“This is not your average sugar-coated fantasyland selling scrapings from the Hollywood floor. No, we couldn’t afford the license for that. Instead this is an attempt to build a different kind of family day out – one that sends a more appropriate message to the next generation – sorry kids. Sorry about the lack of meaningful jobs, global injustice and Channel 5. The fairytale is over, the world is sleepwalking towards climate catastrophe, maybe all that escapism will have to wait.” – Banksy
When word spread that Banksy was to open an exhibition in the form of an anti-theme park in the grounds of Tropicana – a derelict lido, walled like a prison ground, on the sea front of Weston-Super-Mare – it was pretty obvious that people would be scrambling to visit. And rightly so. This Bansky event, the most grand scale thing he has done to date, is one of the most invigorating and exciting things to happen in the UK this year, let alone in Weston-Super-Mare. Deliberately placed in the dreary surrounds of a British seaside, Dismaland is a brilliantly curated ‘bemusement park’. Giving you the absolute antithesis of ‘Disneyland’ and all of that which you are promised about the world as a child; there ain’t no saccharine sweet dreams coming true here. This is the flip side, this is as bluntly realistic as it gets, it is a pessimist’s paradise.The staff, wearing Mickey Mouse ears, are trained to be fed-up fun killers, scowling, bored and snappy. “Oi, no entering until you lose the smile”, “leave your expectations at the door” I’m told as I head through the cardboard cut-out parody of an airport security. “Have a crap time” they say to another visitor. The whole thing is done perfectly. From the dead plants in every corner to the rusting disused penny rides and the warped Hawaiian music being continuously piped through the speakers. The overriding sensation here is one of being underwhelmed; but in the most brilliant way possible. If you know the work of Banksy, and you get his mischievous humour, his ridiculously clever take on the world and the anarchic, unapologetic statements that his art makes, then, you enter Dismaland with nothing but a big fat smile on your face. And, ironically the excitement of a child in a wonderland, an irony which is never lost on his audience.
Dismaland has loads to see, it’s crazy good value for the meager £3 entry fee, another nod from Banksy towards money grabbing brands that overcharge you to believe in a false dream. There are over 50 artists contributing here from all over the globe, most of which have never even met Banksy, but whose work was all hand selected by him. There’s an indoor exhibition, a huge scale apocalyptic miniature town, a Damien Hirst sculpture and the main outdoor area which has so much to see that your tummy gets tense with excitement, well, mine did. There’s a beautifully constructed sculpture of two huge American lorries dancing together into the sky, an old rust ridden big wheel, a horse made from scaffolding poles bucking up into the skyline, an old shabby caravan which you can get strapped inside of and spun like an astronaut, wall art, a carousel and a ‘hook-a-duck-from-the-muck’ which references all the birds killed in oil spills. Banksy’s own pieces include the mermaid, the police van, the woman being attacked by seagulls and the skeletal, gothic fairy castle. This acts as the obvious centerpiece, housing a Disney Princess dead in her carriage whilst being snapped ferociously by the paparazzi. As Banksy states, with this piece, the sculpture is only complete when there are crowds of onlookers snapping pictures on their phones to send to their mates; here, ‘the audience is the punchline’.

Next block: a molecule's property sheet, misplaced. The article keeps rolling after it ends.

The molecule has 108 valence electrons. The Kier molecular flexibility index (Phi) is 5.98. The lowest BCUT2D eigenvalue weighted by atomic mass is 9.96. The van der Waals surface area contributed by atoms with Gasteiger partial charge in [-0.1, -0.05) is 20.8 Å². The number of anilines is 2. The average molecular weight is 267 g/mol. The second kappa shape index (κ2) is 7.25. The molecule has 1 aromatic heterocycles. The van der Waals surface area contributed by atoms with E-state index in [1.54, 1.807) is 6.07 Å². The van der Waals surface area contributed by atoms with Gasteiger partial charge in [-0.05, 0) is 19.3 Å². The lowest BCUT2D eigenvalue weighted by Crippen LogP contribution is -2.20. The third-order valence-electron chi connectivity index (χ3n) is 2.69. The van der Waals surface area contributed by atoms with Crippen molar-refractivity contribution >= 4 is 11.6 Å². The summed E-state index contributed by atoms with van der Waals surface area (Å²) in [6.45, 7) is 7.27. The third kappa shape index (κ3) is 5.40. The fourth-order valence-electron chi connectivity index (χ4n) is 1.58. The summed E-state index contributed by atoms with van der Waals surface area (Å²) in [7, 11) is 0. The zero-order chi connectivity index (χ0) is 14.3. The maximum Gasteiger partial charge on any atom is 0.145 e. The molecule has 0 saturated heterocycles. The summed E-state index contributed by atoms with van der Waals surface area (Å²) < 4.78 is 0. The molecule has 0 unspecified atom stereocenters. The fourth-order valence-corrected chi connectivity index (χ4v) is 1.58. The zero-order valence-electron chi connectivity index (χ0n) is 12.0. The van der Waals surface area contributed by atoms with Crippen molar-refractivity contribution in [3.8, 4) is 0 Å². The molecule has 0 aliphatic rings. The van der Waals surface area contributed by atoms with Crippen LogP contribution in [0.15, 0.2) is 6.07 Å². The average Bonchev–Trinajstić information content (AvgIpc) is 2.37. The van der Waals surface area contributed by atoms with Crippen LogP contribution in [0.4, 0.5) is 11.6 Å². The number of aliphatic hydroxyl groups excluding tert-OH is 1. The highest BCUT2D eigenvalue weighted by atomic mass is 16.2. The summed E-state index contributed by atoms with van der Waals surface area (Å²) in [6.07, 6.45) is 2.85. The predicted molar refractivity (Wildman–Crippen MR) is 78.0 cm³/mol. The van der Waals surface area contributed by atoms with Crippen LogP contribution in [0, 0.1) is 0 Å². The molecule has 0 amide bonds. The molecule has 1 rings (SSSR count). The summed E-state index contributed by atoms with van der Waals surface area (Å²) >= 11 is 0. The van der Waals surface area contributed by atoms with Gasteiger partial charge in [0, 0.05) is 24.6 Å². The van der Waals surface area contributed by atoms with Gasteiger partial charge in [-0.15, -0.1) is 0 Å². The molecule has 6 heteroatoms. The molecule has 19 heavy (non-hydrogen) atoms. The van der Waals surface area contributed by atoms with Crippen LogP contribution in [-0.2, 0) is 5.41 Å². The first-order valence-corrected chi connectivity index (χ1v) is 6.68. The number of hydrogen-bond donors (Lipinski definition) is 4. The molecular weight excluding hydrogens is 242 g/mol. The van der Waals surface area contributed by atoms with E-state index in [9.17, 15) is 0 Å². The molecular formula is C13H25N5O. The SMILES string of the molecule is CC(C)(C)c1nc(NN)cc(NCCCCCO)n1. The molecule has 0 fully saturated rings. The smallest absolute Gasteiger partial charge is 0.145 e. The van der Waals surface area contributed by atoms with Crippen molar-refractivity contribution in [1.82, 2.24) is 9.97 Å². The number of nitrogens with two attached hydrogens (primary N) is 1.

There’s a great sense that you are in on the joke with the artists here, but the underlying messages are massively provocative beneath the satire and we all know it. What this art is talking about, whether it be government greed, the horse meat scandal, global warming or immigration, the audience know that it’s extremely important, and that’s why it is done SO damn well. It screams that change is possible, that we can ‘un-fuck the system’ rather than sit in ignorance and fear. I love the fact that there seems to be no arrogance in Banksy’s work, not in my mind anyway. That may be helped by his infamous reluctance to reveal his identity, you feel this isn’t ever about his ego in any way. Interrupting the eerie music at regular intervals, like a concentration camp announcement, are quotes by Jenny Holzer such as “ambivalence can ruin your life”. As you leave Dismaland, rather than clutching dreams of a magical make-believe world where nothing bad ever happens – like a kid skipping out of Disneyland – you leave here with a solemn consciousness and a gritty drive to help make the real world just a little bit less bloody rubbish.
Dismaland closes on the 27th September 2015.